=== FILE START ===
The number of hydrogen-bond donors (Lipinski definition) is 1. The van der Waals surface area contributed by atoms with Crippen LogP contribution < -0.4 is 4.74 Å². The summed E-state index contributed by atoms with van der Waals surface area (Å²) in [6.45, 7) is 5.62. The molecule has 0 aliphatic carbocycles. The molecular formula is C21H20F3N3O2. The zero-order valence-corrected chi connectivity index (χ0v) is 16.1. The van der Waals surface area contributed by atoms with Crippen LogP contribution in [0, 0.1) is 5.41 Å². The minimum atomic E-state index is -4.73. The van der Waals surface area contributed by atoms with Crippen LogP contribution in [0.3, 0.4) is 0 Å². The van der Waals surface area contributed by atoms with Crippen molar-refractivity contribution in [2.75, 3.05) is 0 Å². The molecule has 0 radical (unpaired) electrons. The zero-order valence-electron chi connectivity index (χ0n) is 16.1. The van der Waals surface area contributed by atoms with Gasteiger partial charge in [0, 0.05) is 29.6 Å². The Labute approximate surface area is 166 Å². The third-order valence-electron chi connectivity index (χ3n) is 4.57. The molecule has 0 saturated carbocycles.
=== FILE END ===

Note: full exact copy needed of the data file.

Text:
The number of hydrogen-bond donors (Lipinski definition) is 1. The van der Waals surface area contributed by atoms with Crippen LogP contribution < -0.4 is 4.74 Å². The summed E-state index contributed by atoms with van der Waals surface area (Å²) in [6.45, 7) is 5.62. The molecule has 0 aliphatic carbocycles. The molecular formula is C21H20F3N3O2. The zero-order valence-corrected chi connectivity index (χ0v) is 16.1. The van der Waals surface area contributed by atoms with Crippen LogP contribution in [0, 0.1) is 5.41 Å². The minimum atomic E-state index is -4.73. The van der Waals surface area contributed by atoms with Crippen LogP contribution in [0.3, 0.4) is 0 Å². The van der Waals surface area contributed by atoms with Crippen molar-refractivity contribution in [2.75, 3.05) is 0 Å². The molecule has 0 radical (unpaired) electrons. The zero-order valence-electron chi connectivity index (χ0n) is 16.1. The van der Waals surface area contributed by atoms with Gasteiger partial charge in [0, 0.05) is 29.6 Å². The Labute approximate surface area is 166 Å². The third-order valence-electron chi connectivity index (χ3n) is 4.57. The molecule has 0 saturated carbocycles.